The article titled "AV: From analog to digital to IP" briefly touhces on the business opportunity available to cabling professionals who have design and installation capabilities. The article primarily discusses technology advancements that promise to reshape the AV landscape for users as well as design/install professionals. Within that potential reshaping lie some business-opportunity dynamics I'd like to discuss here.
The evolution of AV systems to Internet Protocol (IP) is similar in a few ways to the video-surveillance industry's trek from analog to IP. Technology being built into end devices is changing much in the way of system design, including the possibility for open-architecture physical-layer systems featuring the twisted-pair and optical-fiber media types you have worked with for years.
Also, AV technologies particularly including Software Defined Video over Ethernet (SDVoE), are "baking into" devices some capabilities that traditionally have required manual programming by professionals knowledgeable and experienced in the craft. To the exetent that technology takes hold and displaces professionals with those skills, I see it being akin to the disruption occurring with IP-surveillance systems, where the physcal layer infrastructure specification and design no longer has to be hand-crafted quite like it previously did. Capabilities built into end devices have made hard-earned and long-honed design and programming skills less necessary, if not entirely unnecessary.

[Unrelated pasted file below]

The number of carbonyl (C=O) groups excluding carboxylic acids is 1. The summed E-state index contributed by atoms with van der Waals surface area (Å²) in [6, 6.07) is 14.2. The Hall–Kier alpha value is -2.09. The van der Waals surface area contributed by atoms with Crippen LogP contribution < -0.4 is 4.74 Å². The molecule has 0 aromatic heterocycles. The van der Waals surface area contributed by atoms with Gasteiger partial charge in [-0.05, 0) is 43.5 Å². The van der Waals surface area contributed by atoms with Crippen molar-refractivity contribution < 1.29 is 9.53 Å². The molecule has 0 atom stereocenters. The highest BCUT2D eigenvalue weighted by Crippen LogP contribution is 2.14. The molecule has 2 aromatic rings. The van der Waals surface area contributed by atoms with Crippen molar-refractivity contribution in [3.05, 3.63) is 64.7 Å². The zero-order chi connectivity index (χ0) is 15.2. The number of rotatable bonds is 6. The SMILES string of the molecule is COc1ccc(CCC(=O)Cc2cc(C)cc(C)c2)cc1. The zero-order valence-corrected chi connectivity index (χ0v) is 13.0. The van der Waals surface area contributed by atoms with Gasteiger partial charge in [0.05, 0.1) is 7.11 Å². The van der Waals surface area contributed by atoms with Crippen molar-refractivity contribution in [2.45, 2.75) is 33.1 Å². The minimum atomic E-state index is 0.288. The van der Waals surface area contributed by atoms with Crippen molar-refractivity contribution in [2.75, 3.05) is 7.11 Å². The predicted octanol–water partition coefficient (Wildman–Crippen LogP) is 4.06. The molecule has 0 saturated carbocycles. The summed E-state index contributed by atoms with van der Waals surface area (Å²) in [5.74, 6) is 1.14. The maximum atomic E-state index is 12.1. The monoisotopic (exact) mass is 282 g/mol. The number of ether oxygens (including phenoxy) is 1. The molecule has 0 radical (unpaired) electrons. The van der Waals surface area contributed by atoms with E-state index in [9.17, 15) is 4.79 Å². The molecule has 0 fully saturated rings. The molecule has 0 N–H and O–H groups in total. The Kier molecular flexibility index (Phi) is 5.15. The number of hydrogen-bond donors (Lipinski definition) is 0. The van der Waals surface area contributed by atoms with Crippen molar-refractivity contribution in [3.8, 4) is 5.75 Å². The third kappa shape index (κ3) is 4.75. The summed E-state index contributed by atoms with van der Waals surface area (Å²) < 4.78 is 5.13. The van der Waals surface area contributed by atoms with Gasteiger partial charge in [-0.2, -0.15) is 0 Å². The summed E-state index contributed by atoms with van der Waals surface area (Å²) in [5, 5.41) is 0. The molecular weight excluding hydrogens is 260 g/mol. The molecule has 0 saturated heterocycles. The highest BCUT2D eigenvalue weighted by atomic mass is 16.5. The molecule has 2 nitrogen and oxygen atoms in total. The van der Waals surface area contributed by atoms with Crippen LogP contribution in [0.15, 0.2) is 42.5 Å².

A techno-business evolution that precludes the skills of accomplished and valued professionals is a recipe for a rocky transition. As IP-based AV systems penetrate commercial, industrial, institutional, government and any other vertical markets, expect the requisite turf wars to be waged. But where there is this turmoil, there's also opportunity.
In an interview for the aforementioned article in this issue, Panduit's AV product manager Amy Hacker told me, "Every day we're seeing structured cabling contractors doing more AV." She added that they are acquiring not just the business, but also the means to carry out that business, in a number of ways: "Hiring, learning themselves, merging with other companies."
As we approach football season in the U.S., I'm reminded that coaches sometimes emphasize what it takes to succeed by saying the team, "can't just roll our helmets out there and expect to win." Similarly, the opportunities that exist for contractors in the form of AV projects require far more than just a rolling out of the toolbox. That business, like a football game, is available to be won by the team willing to put in sufficient preparation and effort.